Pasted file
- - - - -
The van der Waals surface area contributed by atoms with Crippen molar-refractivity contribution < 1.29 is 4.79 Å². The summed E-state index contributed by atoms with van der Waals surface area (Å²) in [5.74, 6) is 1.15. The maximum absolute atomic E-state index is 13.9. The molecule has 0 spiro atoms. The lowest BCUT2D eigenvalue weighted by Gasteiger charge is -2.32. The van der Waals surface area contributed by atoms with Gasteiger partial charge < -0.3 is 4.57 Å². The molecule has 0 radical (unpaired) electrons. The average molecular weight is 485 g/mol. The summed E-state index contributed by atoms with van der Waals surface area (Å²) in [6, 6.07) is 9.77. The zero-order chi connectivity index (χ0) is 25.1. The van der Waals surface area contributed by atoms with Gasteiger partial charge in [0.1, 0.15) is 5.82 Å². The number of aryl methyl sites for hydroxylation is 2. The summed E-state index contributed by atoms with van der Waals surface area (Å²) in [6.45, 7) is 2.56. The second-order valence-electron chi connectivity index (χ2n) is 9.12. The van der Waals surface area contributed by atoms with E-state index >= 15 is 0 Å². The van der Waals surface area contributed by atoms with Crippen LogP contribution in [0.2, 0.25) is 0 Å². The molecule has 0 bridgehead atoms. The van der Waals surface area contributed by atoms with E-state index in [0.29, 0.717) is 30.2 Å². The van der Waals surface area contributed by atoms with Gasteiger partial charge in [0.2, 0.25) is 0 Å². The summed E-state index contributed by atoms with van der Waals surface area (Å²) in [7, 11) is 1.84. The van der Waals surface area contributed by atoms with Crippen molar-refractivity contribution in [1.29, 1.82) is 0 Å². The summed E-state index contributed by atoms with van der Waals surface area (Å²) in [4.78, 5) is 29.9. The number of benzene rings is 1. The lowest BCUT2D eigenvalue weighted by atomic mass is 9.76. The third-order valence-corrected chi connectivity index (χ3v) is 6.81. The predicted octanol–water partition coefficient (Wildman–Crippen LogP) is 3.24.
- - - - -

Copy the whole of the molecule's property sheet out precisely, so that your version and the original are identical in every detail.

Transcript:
The van der Waals surface area contributed by atoms with Crippen molar-refractivity contribution < 1.29 is 4.79 Å². The summed E-state index contributed by atoms with van der Waals surface area (Å²) in [5.74, 6) is 1.15. The maximum absolute atomic E-state index is 13.9. The molecule has 0 spiro atoms. The lowest BCUT2D eigenvalue weighted by Gasteiger charge is -2.32. The van der Waals surface area contributed by atoms with Gasteiger partial charge < -0.3 is 4.57 Å². The molecule has 0 radical (unpaired) electrons. The average molecular weight is 485 g/mol. The summed E-state index contributed by atoms with van der Waals surface area (Å²) in [6, 6.07) is 9.77. The zero-order chi connectivity index (χ0) is 25.1. The van der Waals surface area contributed by atoms with Gasteiger partial charge in [0.1, 0.15) is 5.82 Å². The number of aryl methyl sites for hydroxylation is 2. The summed E-state index contributed by atoms with van der Waals surface area (Å²) in [6.45, 7) is 2.56. The second-order valence-electron chi connectivity index (χ2n) is 9.12. The van der Waals surface area contributed by atoms with E-state index >= 15 is 0 Å². The van der Waals surface area contributed by atoms with Crippen LogP contribution in [0.2, 0.25) is 0 Å². The molecule has 0 bridgehead atoms. The van der Waals surface area contributed by atoms with E-state index in [0.29, 0.717) is 30.2 Å². The van der Waals surface area contributed by atoms with Gasteiger partial charge in [0.2, 0.25) is 0 Å². The summed E-state index contributed by atoms with van der Waals surface area (Å²) in [7, 11) is 1.84. The van der Waals surface area contributed by atoms with Crippen molar-refractivity contribution in [1.29, 1.82) is 0 Å². The summed E-state index contributed by atoms with van der Waals surface area (Å²) in [4.78, 5) is 29.9. The number of benzene rings is 1. The lowest BCUT2D eigenvalue weighted by atomic mass is 9.76. The third-order valence-corrected chi connectivity index (χ3v) is 6.81. The predicted octanol–water partition coefficient (Wildman–Crippen LogP) is 3.24.